My previous blog on July 3, dealt with one of the treatments that cancer patients have offered to them at the time of diagnosis, chemotherapy. This blog focuses on it’s ugly stepsister, radiation.
When I was diagnosed, I had no clue what the long term issues I would face would be, if in fact I did survive. I believe most patients and obviously your doctors are more concerned with keeping you alive. While those options were much different for me in 1990, modern medicine has advanced to make treatments like radiation and chemotherapy one of many treatments your doctor should suggest.
When I was two months into treatment, my tumor had disappeared and I no longer had any signs of cancer in my body. My doctors and I discovered this after a bone scan I had done in early February 1991.
Despite receiving such wonderful news, I still had five more chemotherapy treatments and four weeks of radiation to complete. I wanted to stop treatment and resume my life, but my doctors assured me and my mother that doing so would kill me. “This cancer hides” my doctor told my mother, “and if Mark stops treatment it will be like putting a gun to his head and pulling the trigger”.
Needless to say that wasn’t much of a choice for my mother to make. Being that I was still 16 at the time, I could not make that choice for myself.
I was terrified of facing the remainder of my protocol. Rhabdomyosarcoma had been a death sentence for the previous patients diagnosed. Even if they treated the initial cancer, it would return in a much more dangerous form. If I wanted to survive and live a long life, I had to complete my protocol.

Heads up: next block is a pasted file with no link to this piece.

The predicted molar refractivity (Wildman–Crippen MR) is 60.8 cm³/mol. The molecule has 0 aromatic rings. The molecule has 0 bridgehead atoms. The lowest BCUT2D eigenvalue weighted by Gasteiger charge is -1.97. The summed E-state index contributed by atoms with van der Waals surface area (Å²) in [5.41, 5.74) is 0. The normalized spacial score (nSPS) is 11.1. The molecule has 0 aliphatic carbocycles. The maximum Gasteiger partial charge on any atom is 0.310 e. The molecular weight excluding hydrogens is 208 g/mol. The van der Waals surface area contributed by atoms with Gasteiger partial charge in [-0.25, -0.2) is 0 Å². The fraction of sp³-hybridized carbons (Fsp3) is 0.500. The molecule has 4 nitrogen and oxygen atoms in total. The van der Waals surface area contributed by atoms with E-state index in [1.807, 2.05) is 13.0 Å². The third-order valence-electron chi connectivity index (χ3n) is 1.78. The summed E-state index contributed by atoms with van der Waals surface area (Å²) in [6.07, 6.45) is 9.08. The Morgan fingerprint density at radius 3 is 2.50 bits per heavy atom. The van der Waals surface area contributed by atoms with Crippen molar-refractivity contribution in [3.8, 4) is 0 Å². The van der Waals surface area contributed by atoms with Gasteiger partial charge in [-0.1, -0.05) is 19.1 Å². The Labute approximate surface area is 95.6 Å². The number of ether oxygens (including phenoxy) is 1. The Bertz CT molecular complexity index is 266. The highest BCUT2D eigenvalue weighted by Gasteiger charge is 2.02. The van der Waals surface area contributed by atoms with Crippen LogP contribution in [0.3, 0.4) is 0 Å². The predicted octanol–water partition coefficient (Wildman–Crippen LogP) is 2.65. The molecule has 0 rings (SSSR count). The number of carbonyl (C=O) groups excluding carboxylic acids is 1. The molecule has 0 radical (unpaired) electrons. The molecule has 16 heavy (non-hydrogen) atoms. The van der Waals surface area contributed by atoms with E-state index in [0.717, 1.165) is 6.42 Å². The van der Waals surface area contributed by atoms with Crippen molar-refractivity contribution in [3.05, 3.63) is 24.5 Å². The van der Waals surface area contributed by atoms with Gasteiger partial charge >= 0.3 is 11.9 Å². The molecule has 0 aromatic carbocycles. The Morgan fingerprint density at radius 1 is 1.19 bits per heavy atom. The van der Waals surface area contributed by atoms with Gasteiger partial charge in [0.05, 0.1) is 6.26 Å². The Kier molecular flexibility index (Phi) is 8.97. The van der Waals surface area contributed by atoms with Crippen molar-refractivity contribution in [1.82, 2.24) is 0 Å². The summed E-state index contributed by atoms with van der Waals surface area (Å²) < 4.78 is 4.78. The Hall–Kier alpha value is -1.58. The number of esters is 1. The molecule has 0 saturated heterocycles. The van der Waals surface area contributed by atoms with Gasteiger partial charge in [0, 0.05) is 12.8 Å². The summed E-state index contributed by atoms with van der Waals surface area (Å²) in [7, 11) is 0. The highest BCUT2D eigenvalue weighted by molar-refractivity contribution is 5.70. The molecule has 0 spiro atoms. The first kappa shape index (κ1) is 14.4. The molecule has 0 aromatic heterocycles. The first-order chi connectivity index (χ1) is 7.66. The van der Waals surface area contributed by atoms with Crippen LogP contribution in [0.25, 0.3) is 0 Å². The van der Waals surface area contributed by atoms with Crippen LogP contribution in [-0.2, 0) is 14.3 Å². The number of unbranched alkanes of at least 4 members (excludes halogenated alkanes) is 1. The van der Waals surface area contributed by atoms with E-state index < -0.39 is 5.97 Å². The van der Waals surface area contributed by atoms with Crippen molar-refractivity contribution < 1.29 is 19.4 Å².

Radiation treatments took away my ability to have children. It also took away other aspects on my manhood that no 17-year old should have to face. Months later during bone marrow transplant, the effects of the radiation tore my bladder wall and caused severe bleeding that resulted in 11 bladder surgeries in three weeks. It was a miracle that I kept my bladder and survived.
I soon discovered four deep, long scars on my lower back. This was a result of the radiation reaching an area it was not supposed to. The radiation was supposed to be limited to my mid section, going no lower than my rear and no higher than my hip bone. How it wound up higher and left me with scars on my back, I have no idea.
After treatment ended, the long-term side effects of radiation started to appear. I was diagnosed with irritable bowel syndrome in 1992. IBS turned into colitis, in 1997 which then resulted in Crohn’s disease in 2003. Eventually the side effects of Crohn’s, which includes bowel blockages and a thinning and scarring of my small intestines, would result in me having to retire from ESPN and took away my ability to consistently work. While surviving cancer was something I was extremely grateful for, living with side effects that now prevented me from earning a living has left me facing a very unknown future on how I can provide for myself.
I don’t post these things to scare anyone, but to make them aware of all the possible side effects radiation can cause. PLEASE PLEASE get a second opinion and seek other options if your doctor suggests radiation. Make sure they explain all the possible side effects that can result from where they will be radiating. Treatment has now advanced where other options should be available that will not cause long-term side effects or add diseases that will permanently affect your life.
For more on my story of cancer survival and the side effects suffered, read my book “My Scars Tell A Story”.
NEXT BLOG DATE: July 11, 2019